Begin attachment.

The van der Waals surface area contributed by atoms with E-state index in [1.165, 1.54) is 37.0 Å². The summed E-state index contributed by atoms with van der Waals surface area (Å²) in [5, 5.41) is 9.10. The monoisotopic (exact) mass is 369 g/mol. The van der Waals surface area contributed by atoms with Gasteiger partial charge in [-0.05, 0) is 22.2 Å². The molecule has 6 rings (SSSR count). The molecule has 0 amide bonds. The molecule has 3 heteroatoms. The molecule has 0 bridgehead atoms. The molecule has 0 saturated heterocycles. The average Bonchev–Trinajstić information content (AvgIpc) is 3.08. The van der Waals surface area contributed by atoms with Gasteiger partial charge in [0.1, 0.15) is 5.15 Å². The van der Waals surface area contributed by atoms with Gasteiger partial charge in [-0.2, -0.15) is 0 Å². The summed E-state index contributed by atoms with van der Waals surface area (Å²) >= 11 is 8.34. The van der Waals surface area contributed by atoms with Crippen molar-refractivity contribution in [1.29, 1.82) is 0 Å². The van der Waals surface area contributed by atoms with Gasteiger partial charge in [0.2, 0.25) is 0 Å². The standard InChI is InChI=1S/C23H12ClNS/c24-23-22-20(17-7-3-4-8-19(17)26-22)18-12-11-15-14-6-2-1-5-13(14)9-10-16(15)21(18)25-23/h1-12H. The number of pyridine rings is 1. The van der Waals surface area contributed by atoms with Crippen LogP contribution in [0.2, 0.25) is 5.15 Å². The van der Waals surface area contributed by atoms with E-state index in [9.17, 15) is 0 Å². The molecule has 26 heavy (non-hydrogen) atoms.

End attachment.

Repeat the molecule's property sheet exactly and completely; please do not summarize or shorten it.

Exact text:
The van der Waals surface area contributed by atoms with E-state index in [1.165, 1.54) is 37.0 Å². The summed E-state index contributed by atoms with van der Waals surface area (Å²) in [5, 5.41) is 9.10. The monoisotopic (exact) mass is 369 g/mol. The van der Waals surface area contributed by atoms with Gasteiger partial charge in [-0.05, 0) is 22.2 Å². The molecule has 6 rings (SSSR count). The molecule has 0 amide bonds. The molecule has 3 heteroatoms. The molecule has 0 bridgehead atoms. The molecule has 0 saturated heterocycles. The average Bonchev–Trinajstić information content (AvgIpc) is 3.08. The van der Waals surface area contributed by atoms with Gasteiger partial charge in [0.1, 0.15) is 5.15 Å². The van der Waals surface area contributed by atoms with Gasteiger partial charge in [-0.2, -0.15) is 0 Å². The summed E-state index contributed by atoms with van der Waals surface area (Å²) >= 11 is 8.34. The van der Waals surface area contributed by atoms with Crippen molar-refractivity contribution in [1.29, 1.82) is 0 Å². The van der Waals surface area contributed by atoms with Gasteiger partial charge in [0.2, 0.25) is 0 Å². The standard InChI is InChI=1S/C23H12ClNS/c24-23-22-20(17-7-3-4-8-19(17)26-22)18-12-11-15-14-6-2-1-5-13(14)9-10-16(15)21(18)25-23/h1-12H. The number of pyridine rings is 1. The van der Waals surface area contributed by atoms with Crippen LogP contribution in [0.2, 0.25) is 5.15 Å². The van der Waals surface area contributed by atoms with E-state index in [9.17, 15) is 0 Å². The molecule has 26 heavy (non-hydrogen) atoms.